As general election campaigning hots up, zero hour contracts are, once again, high on the list of issues being debated.
Conservative leader and Prime Minister, David Cameron, has said that he wouldn’t be able to live on a zero hour contract, and last week Ed Miliband announced that a Labour government, if elected, would bring in legislation substantially limiting their use.
Under Labour’s proposals, anyone who has worked regular hours for 12 weeks or more but whose employment contract is a zero hours one, would have to be offered a new contract with guaranteed hours instead. Labour’s announcement has generated further heated discussion
on this already lively issue and several high profile business leaders have attacked the plan as going “too far” and being a “heavy handed” move which would damage the flexibility of the UK’s job market. Others, however, have welcomed the proposal.
So with all of this in mind, many people, especially those who are not themselves on zero hours contracts, may find themselves wondering what exactly one is and why they are causing all this debate.
A true zero hour contract is a contract of employment where the employer is not obliged to provide any work to the employee (and only pays the employee when work is actually done), and the employee in return is not obliged to accept any work that’s offered
to them. Effectively there’s no obligation on either side and it’s debatable whether such an arrangement actually amounts, in law, to an employment contract at all.
However, the type of contract that’s generating all the discussion is different from this and is more one sided, as while the employer is not obliged to offer work to the employee, the employee is obliged to accept any work that’s offered to them. The employee,
under such a contract, is not guaranteed any work (or pay), but is still expected to be available for work when called upon by their employer. Furthermore, some employers include exclusivity clauses in contracts such as these, preventing the employee from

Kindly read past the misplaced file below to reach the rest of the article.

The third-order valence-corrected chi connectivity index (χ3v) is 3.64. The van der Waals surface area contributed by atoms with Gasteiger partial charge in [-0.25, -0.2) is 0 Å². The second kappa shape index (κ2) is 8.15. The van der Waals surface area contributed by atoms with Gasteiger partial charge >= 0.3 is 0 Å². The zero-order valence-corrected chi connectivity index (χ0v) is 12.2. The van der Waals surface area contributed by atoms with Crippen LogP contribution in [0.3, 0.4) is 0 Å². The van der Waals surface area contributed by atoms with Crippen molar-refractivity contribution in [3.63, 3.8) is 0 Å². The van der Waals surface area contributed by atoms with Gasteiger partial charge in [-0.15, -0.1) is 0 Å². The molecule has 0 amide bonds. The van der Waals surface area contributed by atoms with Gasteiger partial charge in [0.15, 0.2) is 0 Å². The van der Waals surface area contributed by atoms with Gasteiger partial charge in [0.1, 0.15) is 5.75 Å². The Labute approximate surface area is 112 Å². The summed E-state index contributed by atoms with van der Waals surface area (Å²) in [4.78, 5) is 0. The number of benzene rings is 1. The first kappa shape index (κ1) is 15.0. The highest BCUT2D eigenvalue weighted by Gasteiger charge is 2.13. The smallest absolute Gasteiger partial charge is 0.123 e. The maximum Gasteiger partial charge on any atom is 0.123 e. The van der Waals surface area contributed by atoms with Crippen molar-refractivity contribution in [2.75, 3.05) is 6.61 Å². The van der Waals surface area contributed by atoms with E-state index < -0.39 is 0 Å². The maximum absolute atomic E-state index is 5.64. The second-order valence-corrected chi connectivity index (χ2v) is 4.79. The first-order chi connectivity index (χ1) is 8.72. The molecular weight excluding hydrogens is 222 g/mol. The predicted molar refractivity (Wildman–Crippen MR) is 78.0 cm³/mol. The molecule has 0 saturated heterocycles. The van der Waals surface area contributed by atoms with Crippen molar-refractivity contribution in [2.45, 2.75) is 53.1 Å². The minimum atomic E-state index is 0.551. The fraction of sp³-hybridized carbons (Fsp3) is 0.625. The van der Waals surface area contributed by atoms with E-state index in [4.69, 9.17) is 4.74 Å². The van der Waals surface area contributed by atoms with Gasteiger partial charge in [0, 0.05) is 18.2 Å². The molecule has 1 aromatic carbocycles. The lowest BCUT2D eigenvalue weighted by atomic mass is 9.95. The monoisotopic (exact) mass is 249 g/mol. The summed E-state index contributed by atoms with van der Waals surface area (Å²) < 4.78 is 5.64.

working for anyone else.
While there seems to be a cross party consensus that exclusivity clauses are a bad thing and should be banned, apart from this there are differing views as to what legislation should be brought in to regulate zero hour contracts and their use. Some politicians
see the contracts as exploitative and unfair, whilst others see them as a key way of enabling businesses to deal effectively with varying and inconsistent levels of demand for their products and services.
Labour leader, Ed Miliband, has referred to ending “the epidemic of zero hour contracts” by passing “a law that says if you’re working regular hours, you’ll get a regular contract…a legal right that will apply to all workers after 12 weeks”. Labour claims that
its plan would see 92% of people who work on zero hour contracts moving to more regular contracts with guaranteed hours.
However, Vince Cable, Liberal Democrat and the Coalition Government’s Business Secretary, has reportedly said in response that he doesn’t “see the Miliband proposals as being practical”. Comments from the CBI, the British Chambers of Commerce and the Institute
of Directors have also been critical.
So, we’ll see what the election on May 7th brings, but whoever ends up in power there’s certain to be legislation of one sort or another on zero hour contracts before too long. Rest assured the Berg employment team will keep you posted!
For more information about any of the above or for practical commercial advice on this or any other aspect of employment law, please contact Nigel Crebbin
of the Berg Employment Team on 0161 833 9211 or email him at
Follow us on Twitter: @Berg_HR
(The information and opinions contained in this article are not intended to be comprehensive, nor to provide legal advice. No responsibility for its accuracy or correctness is assumed by Berg or any of its partners or employees. Professional legal advice should
be obtained before taking, or refraining from taking, any action as a result of this article.)